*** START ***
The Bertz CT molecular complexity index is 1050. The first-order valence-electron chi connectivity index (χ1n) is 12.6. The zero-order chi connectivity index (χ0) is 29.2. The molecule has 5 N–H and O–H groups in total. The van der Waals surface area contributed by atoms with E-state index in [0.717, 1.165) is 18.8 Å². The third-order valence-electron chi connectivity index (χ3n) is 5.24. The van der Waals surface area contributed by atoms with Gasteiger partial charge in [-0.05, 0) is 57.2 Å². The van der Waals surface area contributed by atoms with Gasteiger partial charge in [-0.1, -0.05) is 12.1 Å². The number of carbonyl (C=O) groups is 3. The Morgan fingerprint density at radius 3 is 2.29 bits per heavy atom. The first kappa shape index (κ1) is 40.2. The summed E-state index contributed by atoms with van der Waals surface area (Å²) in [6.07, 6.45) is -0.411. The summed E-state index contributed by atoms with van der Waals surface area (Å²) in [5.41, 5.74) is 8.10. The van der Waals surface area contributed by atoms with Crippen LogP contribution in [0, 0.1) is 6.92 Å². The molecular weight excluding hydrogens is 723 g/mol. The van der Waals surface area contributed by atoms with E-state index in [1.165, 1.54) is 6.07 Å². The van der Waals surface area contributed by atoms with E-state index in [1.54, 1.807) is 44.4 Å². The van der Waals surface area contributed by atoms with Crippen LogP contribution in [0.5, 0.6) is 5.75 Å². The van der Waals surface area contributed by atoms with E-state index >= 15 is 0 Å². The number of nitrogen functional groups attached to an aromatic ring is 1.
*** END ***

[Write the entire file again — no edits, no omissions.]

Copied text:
The Bertz CT molecular complexity index is 1050. The first-order valence-electron chi connectivity index (χ1n) is 12.6. The zero-order chi connectivity index (χ0) is 29.2. The molecule has 5 N–H and O–H groups in total. The van der Waals surface area contributed by atoms with E-state index in [0.717, 1.165) is 18.8 Å². The third-order valence-electron chi connectivity index (χ3n) is 5.24. The van der Waals surface area contributed by atoms with Gasteiger partial charge in [-0.05, 0) is 57.2 Å². The van der Waals surface area contributed by atoms with Gasteiger partial charge in [-0.1, -0.05) is 12.1 Å². The number of carbonyl (C=O) groups is 3. The Morgan fingerprint density at radius 3 is 2.29 bits per heavy atom. The first kappa shape index (κ1) is 40.2. The summed E-state index contributed by atoms with van der Waals surface area (Å²) in [6.07, 6.45) is -0.411. The summed E-state index contributed by atoms with van der Waals surface area (Å²) in [5.41, 5.74) is 8.10. The van der Waals surface area contributed by atoms with Crippen LogP contribution in [0, 0.1) is 6.92 Å². The molecular weight excluding hydrogens is 723 g/mol. The van der Waals surface area contributed by atoms with E-state index in [1.165, 1.54) is 6.07 Å². The van der Waals surface area contributed by atoms with E-state index in [1.54, 1.807) is 44.4 Å². The van der Waals surface area contributed by atoms with Crippen LogP contribution in [0.5, 0.6) is 5.75 Å². The van der Waals surface area contributed by atoms with E-state index >= 15 is 0 Å². The number of nitrogen functional groups attached to an aromatic ring is 1.